During this audio tour—roughly one hour—you will walk one of the Cleveland area’s most beloved and historic neighborhoods: Coventry Village in Cleveland Heights. On the way we’ll stop at numerous sites where you’ll learn a bit about the area’s architecture, history and people. Your starting point is on East Overlook Road just west of Coventry Road, about two blocks south of Coventry Village. There’s plenty of on-street parking there. We request that you start the tour when you are standing on the north side of East Overlook in front of an old wrought-iron fence. In front of you will be the remnants of a large estate and a handful of attractive, vaguely Usonian residences nestled in the trees. To start the tour simply hit the “play” button. You may pause the tour at any time and then hit “play” to restart. We hope you enjoy this installment of Cleveland Walks.
On this site—covering an entire city block—stood one of Cleveland Heights’ most magnificent and ostentatious residences. Built for Dr. Charles Briggs in 1906, it was a true castle: 30 rooms, 30-inch outer walls, ten bathrooms, 15 hand-carved marble fireplaces, two greenhouses and one gorgeous swimming poll. In the 1960s the home was largely destroyed to make way for condominiums. However, the estate’s wall, fences, pool, playhouse and ballroom remain.
A cozy and delightful Tudor Revival and Jacobean-style structure, this was Cleveland Heights’ main library from the time it was constructed (1926) until 1968 when the city completed a new and far larger structure on Lee Road. For several decades, the Coventry Library was repurposed and often under-utilized. In recent years, however, it has reclaimed its role as a charming neighborhood library and a local center for fine arts.
Parents, neighbors and a handful of construction professionals armed with $300,000 in donations came together in 1993 as Coventry P.E.A.C.E—Coventry People Enhancing a Child’s Environment—to build the exceptional playground you see in the distance. Eight years later, the newly formed “Heights Arts” sponsored its first public art project: the Coventry Arch under which you are now standing.
For most of the 20th Century, the landscape you see before you looked very different. The original Coventry School, a Tudor Gothic structure built in 1919, stood much closer to the intersection of Coventry and Euclid Heights than the replacement building you now see in the distance. Conforming to the odd topography, the old school was a full story lower on the Euclid Heights side. For most of the school’s life, Washington Boulevard also extended through to Coventry Road, which made for a complicated and not altogether safe intersection for tens of thousands of children.
This little building’s history makes it much more than another sandwich shop. Booze, bikers and big fun are all part of the structure’s legacy. For a time, hippies and motorcycle gangs sneered at each other across the street. And for decades, passersby were far more likely to encounter chicken feathers than chicken sandwiches.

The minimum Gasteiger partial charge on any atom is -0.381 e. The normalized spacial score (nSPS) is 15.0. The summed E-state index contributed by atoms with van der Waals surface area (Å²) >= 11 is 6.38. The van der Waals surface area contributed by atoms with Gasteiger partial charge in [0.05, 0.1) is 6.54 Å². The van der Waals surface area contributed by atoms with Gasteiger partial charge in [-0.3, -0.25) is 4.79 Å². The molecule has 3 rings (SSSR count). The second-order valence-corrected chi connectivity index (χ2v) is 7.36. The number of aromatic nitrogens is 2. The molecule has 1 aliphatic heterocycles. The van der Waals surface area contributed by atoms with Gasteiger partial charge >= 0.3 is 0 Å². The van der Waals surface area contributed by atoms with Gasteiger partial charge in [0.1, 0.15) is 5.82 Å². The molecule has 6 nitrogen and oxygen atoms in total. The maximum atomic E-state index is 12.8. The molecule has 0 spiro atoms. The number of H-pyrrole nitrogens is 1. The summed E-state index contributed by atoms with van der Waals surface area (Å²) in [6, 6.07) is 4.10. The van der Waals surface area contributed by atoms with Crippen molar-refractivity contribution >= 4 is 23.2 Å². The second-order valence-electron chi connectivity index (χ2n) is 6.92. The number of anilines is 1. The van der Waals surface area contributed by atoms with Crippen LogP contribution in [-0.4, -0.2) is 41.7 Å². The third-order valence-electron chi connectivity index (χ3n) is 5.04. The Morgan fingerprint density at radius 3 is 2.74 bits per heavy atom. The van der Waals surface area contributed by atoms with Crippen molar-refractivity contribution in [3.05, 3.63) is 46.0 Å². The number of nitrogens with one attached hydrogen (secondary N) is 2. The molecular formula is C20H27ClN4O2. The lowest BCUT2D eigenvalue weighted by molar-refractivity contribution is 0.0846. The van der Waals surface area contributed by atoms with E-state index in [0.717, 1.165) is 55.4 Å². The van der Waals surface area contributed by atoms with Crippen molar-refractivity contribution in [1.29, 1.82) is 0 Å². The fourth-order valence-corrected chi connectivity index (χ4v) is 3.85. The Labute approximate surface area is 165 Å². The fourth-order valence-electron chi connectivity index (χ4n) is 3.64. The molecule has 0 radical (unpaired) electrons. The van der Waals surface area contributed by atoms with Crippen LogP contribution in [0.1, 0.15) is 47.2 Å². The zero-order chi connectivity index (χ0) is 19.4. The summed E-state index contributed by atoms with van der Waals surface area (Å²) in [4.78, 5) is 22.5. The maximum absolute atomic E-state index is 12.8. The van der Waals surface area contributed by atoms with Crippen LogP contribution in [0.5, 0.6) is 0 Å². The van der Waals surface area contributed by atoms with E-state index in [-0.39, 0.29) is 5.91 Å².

Despite its vaguely counterculture ambience, Coventry Village is not immune to change. In fact, no establishment on this particular intersection’s four corners is the same as it was 25 years ago. On the northeast corner, for example, you bought bicycles in the 70s and Thai food in 2000s. Across Coventry, it was bad booze and deli food for decades until residents and city authorities lowered the boom. Conversely, the iconic Heights Hardware is approaching its 100th birthday.
How appropriate: Big Fun whoopee-cushioned itself into existence on April Fools Day 1991. On that day, and for nearly 3 decades, Big Fun made – and was filled with – history. Most of the store was packed with items Steve Presser acquired from warehouses: countless quantities of kitschy merchandise, a lot of which has never been out of the original packaging. Think G.I. Joe and Star Wars action figures, Atari, Polly Pockets and My Little Pony, as well as cards and novelties far older than we are.
“Americanized Lebanese” food has been the most popular fare on Coventry for more than 40 years—ever since Tommy Fello perfected his craft while working part time at a drug store / soda fountain up where CoventrYard now stands. Our recommendation is that you order literally any falafel sandwich, accompanied by a chocolate milkshake with a banana in it. After lunch or dinner, consider a visit to Mac’s Backs-Books, which can be accessed from the street or from inside Tommy’s.
More than a mini-mall and more than a spot for drinking, dining, entertainment and shopping, CoventrYard is a metaphor for how the Coventry neighborhood has changed. In spite of several horrendous fires, philosophical battles and an often-revolving door of lessees, CoventrYard has become a fixture, with a handful of establishments—notably The Grog Shop, Inn on Coventry and bd’s Mongolian Grill—now considered neighborhood staples.
Long-time residents know this place as the Heights Art Theater. Some are also aware that American history and America’s best candy were made here. The candy was created by Chris and Penelope Mitchell, whose store adjoined the theater and served the area for more than 50 years. The theater’s history could hardly be more dramatic: The same venue that now houses a church and a hookah bar was once the subject of a pornography-focused legal fight that went all the way to the US Supreme Court.